Thailand: 1 Killed, 11 Injured in Deep South Skirmishes Around BRN Anniversary

Narathiwat, Thailand
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160314-TH-insurgent-620.jpg Thai security personnel take aim at suspected rebels in Su-ngaipadi district, Narathiwat province, March 13, 2016.

Rebels in Thailand’s restive Deep South mounted a series of attacks that killed a defense volunteer and injured 11 other people on Sunday and Monday, authorities said.

The attacks brought to 20 the number of people killed in spurts of related violence across the region since Feb. 10, when Thai security forces raided a rebel hideout in Pattani province.

The latest attacks occurred around the 56th anniversary of the founding of Barisan Revolusi Nasional (BRN) – which remains the largest and most powerful of the armed separatist groups in Thailand’s predominantly Muslim far southern region. The anniversary fell on Sunday.

The incidents also took place amid ongoing efforts by the Thai junta to persuade rebel groups and factions to resume formal peace talks for the first time since December 2013, when a civilian-led government was in office.

Rebel groups wanted to show their ability to launch attacks on BRN’s anniversary, Gen. Chakthip Chaijinda, the national police chief, told reporters Monday.

Members of other rebel groups joined BRN members in mounting attacks in six or seven locations in Yala and Narathiwat provinces, he said.

Rebels infiltrate hospital

The attacks began when four rebels started shooting at a military base in Cho-i-rong district, Narathiwat province, on Sunday. No one was injured, police said.

Later, rebels launched a larger attack at an Army Ranger base camp 4816, officials said. After authorities responded, the rebel group entered a nearby hospital and fired on the soldiers before eventually fleeing into the woods. Authorities reported that seven soldiers were injured.

Security forces did not open fire on the hospital over concerns for staff members who were in the building. The army and National Human Rights Commission condemned the rebels’ infiltration of the hospital as inhumane.

Orawan Namkhan, a nurse at Cho-i-rong hospital who was six months pregnant, confirmed that rebels entered the hospital and shot at the military base next-door.

“There were about 10 rebels who ran into the hospital to hide, and they tied my hands in the back. Luckily I was quiet, so I was safe. If I shouted, I would have been killed,” she told reporters.

The fatality occurred Monday, when the defense volunteer was shot dead along the road in Narathiwat’s Muang district. Four others, including a civilian, were injured in separate attacks in the Deep South.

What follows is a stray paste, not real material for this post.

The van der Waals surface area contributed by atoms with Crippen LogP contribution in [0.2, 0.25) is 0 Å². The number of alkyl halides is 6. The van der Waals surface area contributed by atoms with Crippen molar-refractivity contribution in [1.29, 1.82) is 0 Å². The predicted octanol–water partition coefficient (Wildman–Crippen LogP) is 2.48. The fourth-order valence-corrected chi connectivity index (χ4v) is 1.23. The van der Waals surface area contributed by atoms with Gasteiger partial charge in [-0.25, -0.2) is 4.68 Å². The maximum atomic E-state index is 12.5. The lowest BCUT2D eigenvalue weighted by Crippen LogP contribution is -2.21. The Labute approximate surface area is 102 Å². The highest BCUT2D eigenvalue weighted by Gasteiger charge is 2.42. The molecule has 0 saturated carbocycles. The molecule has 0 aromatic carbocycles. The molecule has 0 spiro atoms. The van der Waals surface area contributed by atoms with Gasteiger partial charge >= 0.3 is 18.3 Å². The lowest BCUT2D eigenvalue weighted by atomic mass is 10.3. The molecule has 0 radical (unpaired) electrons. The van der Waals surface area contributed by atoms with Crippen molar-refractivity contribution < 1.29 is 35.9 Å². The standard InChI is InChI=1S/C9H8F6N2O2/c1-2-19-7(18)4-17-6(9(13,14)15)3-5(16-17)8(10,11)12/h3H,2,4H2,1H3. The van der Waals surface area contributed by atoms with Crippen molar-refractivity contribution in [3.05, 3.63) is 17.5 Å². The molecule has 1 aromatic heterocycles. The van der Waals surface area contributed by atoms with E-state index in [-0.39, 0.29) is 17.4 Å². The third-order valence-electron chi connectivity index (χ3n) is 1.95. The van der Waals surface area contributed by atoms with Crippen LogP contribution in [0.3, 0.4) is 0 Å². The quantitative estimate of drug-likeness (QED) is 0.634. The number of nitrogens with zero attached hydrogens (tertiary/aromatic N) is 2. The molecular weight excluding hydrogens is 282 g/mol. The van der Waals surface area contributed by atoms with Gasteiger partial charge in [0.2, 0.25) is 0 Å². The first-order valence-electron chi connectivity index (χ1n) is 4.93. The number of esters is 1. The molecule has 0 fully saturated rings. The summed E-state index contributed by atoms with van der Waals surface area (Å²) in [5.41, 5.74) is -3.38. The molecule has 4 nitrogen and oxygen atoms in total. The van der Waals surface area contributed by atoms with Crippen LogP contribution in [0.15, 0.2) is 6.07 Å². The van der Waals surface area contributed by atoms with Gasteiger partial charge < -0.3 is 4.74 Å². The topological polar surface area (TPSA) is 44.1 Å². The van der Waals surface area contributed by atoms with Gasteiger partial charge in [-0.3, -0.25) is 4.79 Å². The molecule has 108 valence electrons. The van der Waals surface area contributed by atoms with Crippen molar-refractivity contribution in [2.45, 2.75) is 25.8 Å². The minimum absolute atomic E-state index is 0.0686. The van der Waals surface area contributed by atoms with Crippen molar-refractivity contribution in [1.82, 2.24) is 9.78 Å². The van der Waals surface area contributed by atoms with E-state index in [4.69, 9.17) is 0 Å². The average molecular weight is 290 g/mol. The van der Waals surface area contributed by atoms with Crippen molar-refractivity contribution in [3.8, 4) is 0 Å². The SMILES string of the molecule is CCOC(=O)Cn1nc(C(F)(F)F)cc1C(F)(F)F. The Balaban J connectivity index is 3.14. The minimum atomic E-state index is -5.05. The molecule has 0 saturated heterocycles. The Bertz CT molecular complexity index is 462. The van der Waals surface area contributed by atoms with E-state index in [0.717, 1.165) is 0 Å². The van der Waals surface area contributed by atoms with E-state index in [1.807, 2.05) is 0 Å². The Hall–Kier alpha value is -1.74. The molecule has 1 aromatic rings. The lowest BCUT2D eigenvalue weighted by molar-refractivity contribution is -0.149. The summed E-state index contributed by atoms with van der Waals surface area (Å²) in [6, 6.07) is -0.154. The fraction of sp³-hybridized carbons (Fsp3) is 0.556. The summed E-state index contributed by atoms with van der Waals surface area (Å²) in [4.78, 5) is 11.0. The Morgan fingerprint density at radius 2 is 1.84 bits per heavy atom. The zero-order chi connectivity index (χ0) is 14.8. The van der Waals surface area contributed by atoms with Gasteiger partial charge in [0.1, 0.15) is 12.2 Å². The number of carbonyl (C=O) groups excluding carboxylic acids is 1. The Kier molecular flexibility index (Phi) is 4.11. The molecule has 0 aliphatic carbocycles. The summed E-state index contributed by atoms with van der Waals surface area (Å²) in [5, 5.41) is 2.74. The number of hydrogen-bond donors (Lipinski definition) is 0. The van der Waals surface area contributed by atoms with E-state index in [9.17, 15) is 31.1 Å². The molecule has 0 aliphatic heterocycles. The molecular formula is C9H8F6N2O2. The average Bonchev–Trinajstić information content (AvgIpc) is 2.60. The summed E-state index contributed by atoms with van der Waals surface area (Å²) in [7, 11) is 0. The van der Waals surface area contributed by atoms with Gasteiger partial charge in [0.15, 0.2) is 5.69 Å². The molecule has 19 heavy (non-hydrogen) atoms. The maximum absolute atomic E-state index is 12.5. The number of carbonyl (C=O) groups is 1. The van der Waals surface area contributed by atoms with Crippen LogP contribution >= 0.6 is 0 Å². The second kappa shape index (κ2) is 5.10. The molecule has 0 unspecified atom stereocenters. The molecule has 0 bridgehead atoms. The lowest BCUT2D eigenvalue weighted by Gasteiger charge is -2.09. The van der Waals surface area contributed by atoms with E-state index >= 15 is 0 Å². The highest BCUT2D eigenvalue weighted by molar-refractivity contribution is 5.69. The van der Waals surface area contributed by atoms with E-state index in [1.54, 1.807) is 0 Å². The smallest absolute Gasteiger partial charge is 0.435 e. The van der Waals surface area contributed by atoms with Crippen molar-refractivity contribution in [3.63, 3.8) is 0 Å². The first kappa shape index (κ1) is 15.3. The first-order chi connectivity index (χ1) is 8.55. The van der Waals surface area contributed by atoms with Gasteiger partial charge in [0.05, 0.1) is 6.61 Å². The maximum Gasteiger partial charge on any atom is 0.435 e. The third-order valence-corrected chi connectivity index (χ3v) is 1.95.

Following the attacks, Prime Minister Prayuth Chan-o-cha ordered the army to increase security in the southern provinces, Reuters reported.

“The government can’t accept actions that are above the law,” junta spokesman Maj. Gen. Sansern Kaewkumnerd told reporters, according to Reuters.

New wave of violence

The attacks on Sunday and Monday marked the third round of deadly violence this month.

On March 3, four people, including two civilians, were killed in separate shootings over a 24-hour period.

Five days later, three officials were shot dead in separate attacks. A woman who was shot and severely injured while traveling by road to a rubber plantation in Pattani’s Tung Yang Dang district.

The bloodshed within the past five weeks has taken place against the backdrop of back-channel efforts by the Thai junta to try and get the BRN and other rebel groups to re-open formal peace talks and settle the region’s long-running conflict. More than 6,000 have died in it since 2004.

Last year, the junta began holding meetings with MARA Patani, an umbrella group representing various rebel groups and faction, including the BRN, that were aimed at pointing both sides back on a track to peace talks.

But last month, Lt. Gen. Nakrob Boonbuathong, a member of Thailand’s negotiating team told reporters that the pre-peace talk process was still stuck in the mutual “trust-building” phase.

The government now set a June 2016 deadline for the signing of a peace deal, but Nakrob did not say what would happen if both sides failed to strike a deal by then.


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